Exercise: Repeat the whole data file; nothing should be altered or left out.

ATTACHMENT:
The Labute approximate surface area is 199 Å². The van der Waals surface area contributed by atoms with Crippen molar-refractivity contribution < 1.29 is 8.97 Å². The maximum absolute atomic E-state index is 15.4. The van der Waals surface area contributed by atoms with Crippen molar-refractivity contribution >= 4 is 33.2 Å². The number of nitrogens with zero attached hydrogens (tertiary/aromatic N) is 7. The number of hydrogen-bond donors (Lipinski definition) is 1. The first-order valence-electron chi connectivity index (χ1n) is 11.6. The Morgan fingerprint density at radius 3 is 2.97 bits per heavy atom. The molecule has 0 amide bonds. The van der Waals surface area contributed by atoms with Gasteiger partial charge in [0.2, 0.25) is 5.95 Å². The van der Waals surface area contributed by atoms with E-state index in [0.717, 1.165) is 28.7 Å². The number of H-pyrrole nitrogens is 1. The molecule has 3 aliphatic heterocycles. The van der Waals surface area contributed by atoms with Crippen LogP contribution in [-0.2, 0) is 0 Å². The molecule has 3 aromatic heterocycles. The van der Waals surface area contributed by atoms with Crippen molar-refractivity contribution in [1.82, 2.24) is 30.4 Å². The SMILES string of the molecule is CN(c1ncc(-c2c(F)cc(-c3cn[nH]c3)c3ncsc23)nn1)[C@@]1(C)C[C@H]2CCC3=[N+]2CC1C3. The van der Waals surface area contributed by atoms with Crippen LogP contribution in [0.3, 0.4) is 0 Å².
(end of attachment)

The Labute approximate surface area is 199 Å². The van der Waals surface area contributed by atoms with Crippen molar-refractivity contribution < 1.29 is 8.97 Å². The maximum absolute atomic E-state index is 15.4. The van der Waals surface area contributed by atoms with Crippen molar-refractivity contribution >= 4 is 33.2 Å². The number of nitrogens with zero attached hydrogens (tertiary/aromatic N) is 7. The number of hydrogen-bond donors (Lipinski definition) is 1. The first-order valence-electron chi connectivity index (χ1n) is 11.6. The Morgan fingerprint density at radius 3 is 2.97 bits per heavy atom. The molecule has 0 amide bonds. The van der Waals surface area contributed by atoms with Gasteiger partial charge in [0.2, 0.25) is 5.95 Å². The van der Waals surface area contributed by atoms with E-state index in [0.717, 1.165) is 28.7 Å². The number of H-pyrrole nitrogens is 1. The molecule has 3 aliphatic heterocycles. The van der Waals surface area contributed by atoms with Crippen LogP contribution in [-0.2, 0) is 0 Å². The molecule has 3 aromatic heterocycles. The van der Waals surface area contributed by atoms with Crippen molar-refractivity contribution in [1.82, 2.24) is 30.4 Å². The SMILES string of the molecule is CN(c1ncc(-c2c(F)cc(-c3cn[nH]c3)c3ncsc23)nn1)[C@@]1(C)C[C@H]2CCC3=[N+]2CC1C3. The van der Waals surface area contributed by atoms with Crippen LogP contribution in [0.3, 0.4) is 0 Å².